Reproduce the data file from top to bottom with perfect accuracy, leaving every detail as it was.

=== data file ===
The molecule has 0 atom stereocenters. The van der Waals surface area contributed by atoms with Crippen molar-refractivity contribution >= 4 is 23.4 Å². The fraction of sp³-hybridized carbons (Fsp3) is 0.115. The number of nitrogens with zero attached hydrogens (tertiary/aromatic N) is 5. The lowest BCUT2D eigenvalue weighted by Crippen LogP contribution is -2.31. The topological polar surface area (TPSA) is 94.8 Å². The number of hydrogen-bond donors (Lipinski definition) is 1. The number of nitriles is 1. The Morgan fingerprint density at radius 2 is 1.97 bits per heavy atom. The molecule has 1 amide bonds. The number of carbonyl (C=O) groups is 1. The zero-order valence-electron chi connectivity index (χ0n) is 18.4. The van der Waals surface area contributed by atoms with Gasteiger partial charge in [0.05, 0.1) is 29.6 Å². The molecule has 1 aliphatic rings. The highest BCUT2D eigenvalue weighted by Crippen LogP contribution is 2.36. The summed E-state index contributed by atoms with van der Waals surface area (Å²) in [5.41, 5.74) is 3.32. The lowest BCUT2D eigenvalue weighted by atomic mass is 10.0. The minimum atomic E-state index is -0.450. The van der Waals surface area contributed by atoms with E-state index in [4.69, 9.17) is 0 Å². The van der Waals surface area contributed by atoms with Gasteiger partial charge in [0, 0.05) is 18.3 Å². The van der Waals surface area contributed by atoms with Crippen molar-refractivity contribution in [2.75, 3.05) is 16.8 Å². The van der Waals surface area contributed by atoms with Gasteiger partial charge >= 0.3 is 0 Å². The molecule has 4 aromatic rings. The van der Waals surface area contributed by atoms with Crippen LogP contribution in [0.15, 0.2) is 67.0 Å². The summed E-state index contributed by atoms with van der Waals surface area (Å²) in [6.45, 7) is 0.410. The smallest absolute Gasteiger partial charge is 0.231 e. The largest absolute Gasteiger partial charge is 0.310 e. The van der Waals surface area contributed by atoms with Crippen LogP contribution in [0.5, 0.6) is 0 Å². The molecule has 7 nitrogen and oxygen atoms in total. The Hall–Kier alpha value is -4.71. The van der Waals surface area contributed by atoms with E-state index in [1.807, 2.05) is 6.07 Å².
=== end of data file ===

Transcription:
The molecule has 0 atom stereocenters. The van der Waals surface area contributed by atoms with Crippen molar-refractivity contribution >= 4 is 23.4 Å². The fraction of sp³-hybridized carbons (Fsp3) is 0.115. The number of nitrogens with zero attached hydrogens (tertiary/aromatic N) is 5. The lowest BCUT2D eigenvalue weighted by Crippen LogP contribution is -2.31. The topological polar surface area (TPSA) is 94.8 Å². The number of hydrogen-bond donors (Lipinski definition) is 1. The number of nitriles is 1. The Morgan fingerprint density at radius 2 is 1.97 bits per heavy atom. The molecule has 1 amide bonds. The number of carbonyl (C=O) groups is 1. The zero-order valence-electron chi connectivity index (χ0n) is 18.4. The van der Waals surface area contributed by atoms with Gasteiger partial charge in [0.05, 0.1) is 29.6 Å². The molecule has 1 aliphatic rings. The highest BCUT2D eigenvalue weighted by Crippen LogP contribution is 2.36. The summed E-state index contributed by atoms with van der Waals surface area (Å²) in [5.41, 5.74) is 3.32. The lowest BCUT2D eigenvalue weighted by atomic mass is 10.0. The minimum atomic E-state index is -0.450. The van der Waals surface area contributed by atoms with E-state index in [4.69, 9.17) is 0 Å². The van der Waals surface area contributed by atoms with Gasteiger partial charge in [0, 0.05) is 18.3 Å². The van der Waals surface area contributed by atoms with Crippen molar-refractivity contribution in [2.75, 3.05) is 16.8 Å². The van der Waals surface area contributed by atoms with Gasteiger partial charge >= 0.3 is 0 Å². The molecule has 4 aromatic rings. The van der Waals surface area contributed by atoms with Crippen LogP contribution in [0.15, 0.2) is 67.0 Å². The summed E-state index contributed by atoms with van der Waals surface area (Å²) in [6.45, 7) is 0.410. The smallest absolute Gasteiger partial charge is 0.231 e. The largest absolute Gasteiger partial charge is 0.310 e. The van der Waals surface area contributed by atoms with Crippen LogP contribution in [0.5, 0.6) is 0 Å². The molecule has 7 nitrogen and oxygen atoms in total. The Hall–Kier alpha value is -4.71. The van der Waals surface area contributed by atoms with E-state index in [1.807, 2.05) is 6.07 Å².